Fish oils provide compounds (fatty acids, etc.) that are very important in brain function, but that are hard to obtain or synthesize in situ in sufficient quantity, especially in large-brained organisms such as humans.

The paper discusses the difference between “western diets” and a presumed, or estimated, “paleolithic” diet, with respect to these fatty acids. The ratio of Omega 6 to Omega 3 fatty acids in the typical American diet is about 15-1, but the alleged ratio in the “Paleolithic” diet is 1:1.

This shift in ratio is not good. The result may be cardiovascular disease, autoimmune diseases, and neurodegenerative diseases. This is why the American Heart Association recommends fish oil supplements, or the regular consumption of fish.

The study concludes:

Statins and fish oil are potent cholesterol-lowering drugs. In addition to their cholesterol-lowering properties, statins and fish oil exert a number of [positive] effects …

[W]e propose that statins and ingredients of fish oil have [specific positive] effects in brain tissue. [One implication of this research is that] sudden withdrawal of statin treatment may acutely impair vascular function and increase morbidity and mortality in patients with vascular disease…

[F]ish oil reduces the inflammatory response [in damaged neural tissue], has positive effects on eyesight, and increases tolerance to organ transplantation by improving the function of the graft and preventing impaired cellular immunity …Statins and fish oil also prevent neurodegeneration and improve learning and memory. They reduce the risk of stroke and dementia.

… a diet fortified with ω-3 fatty acids can play an important role in meeting the demands for optimal health. Increasing the intake of food containing ω-3 is an important strategy for decreasing the incidence of chronic cardiovascular and neurodegenerative diseases. … In light of the heterogeneity of human neurodegenerative diseases, the new insights based on genomics, proteomics, and lipidomics may lead to a redefinition and subdivision of human neurodegenerative diseases based on biochemical criteria rather than clinical presentation … This information would facilitate the development of new treatments for neurodegenerative and neuropsychiatric diseases.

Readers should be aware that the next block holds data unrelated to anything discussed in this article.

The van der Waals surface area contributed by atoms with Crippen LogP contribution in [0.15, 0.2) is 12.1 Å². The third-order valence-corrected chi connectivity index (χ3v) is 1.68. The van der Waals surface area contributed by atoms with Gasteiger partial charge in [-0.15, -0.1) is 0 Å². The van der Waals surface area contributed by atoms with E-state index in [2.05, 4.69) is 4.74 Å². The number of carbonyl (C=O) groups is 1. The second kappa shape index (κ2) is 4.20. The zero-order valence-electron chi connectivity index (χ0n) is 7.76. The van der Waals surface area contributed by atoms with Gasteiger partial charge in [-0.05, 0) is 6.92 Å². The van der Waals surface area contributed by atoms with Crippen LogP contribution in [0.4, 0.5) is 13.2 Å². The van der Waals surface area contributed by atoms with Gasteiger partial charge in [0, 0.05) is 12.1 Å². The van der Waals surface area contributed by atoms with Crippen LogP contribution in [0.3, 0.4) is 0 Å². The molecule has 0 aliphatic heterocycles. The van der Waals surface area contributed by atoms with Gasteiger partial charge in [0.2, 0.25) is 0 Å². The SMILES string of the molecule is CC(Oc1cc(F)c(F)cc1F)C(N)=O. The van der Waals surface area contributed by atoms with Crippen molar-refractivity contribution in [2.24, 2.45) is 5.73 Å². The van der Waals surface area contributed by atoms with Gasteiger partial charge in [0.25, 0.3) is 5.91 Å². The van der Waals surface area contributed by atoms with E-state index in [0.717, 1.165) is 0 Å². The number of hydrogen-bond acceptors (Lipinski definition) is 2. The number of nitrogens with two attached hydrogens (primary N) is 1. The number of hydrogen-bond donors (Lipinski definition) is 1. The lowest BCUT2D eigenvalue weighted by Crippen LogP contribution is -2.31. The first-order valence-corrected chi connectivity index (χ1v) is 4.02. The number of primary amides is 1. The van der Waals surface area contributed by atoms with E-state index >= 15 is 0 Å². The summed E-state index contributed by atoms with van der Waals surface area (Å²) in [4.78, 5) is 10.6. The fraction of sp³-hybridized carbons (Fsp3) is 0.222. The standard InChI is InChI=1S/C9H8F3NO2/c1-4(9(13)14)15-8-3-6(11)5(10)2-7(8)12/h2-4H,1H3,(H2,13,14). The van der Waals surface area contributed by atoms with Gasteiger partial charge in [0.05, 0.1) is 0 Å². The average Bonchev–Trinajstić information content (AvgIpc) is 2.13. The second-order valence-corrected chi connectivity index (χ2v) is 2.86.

That last part is, I think, the most important aspect of this paper. It is normal for disease characterization, treatment, and research to follow upon a symptom based concept of the disease itself. But this can lead to severely limited understaning of the disease or diseases. Possibly the first major re-working of how we think of disease based on what causes the disease rather than what it “looks like” was the germ theory itself. Disorders of the blood and other bodily fluids could be caused, it turned out by the same agents as diseases of the respiratory system.

Farooqui et al’s paper, should it be widely read and actually parsed by researchers in diet, cellular process, neural generation and neuropathology, will have its largest effect if it causes a rethinking of how we classify, think about, and work out causal and curative models for neural diseases.

But what about the “Battle of the Titans” mentioned in the title of the paper? Don’t ask … it wasn’t mentioned after that.


FAROOQUI, A. A., ONG, W., HORROCKS, L. A., CHEN, P. & FAROOQUI, T. (2007): Comparison of biochemical effects of statins and fish oil in brain: The battle of the titans.. Brain Res Rev, , .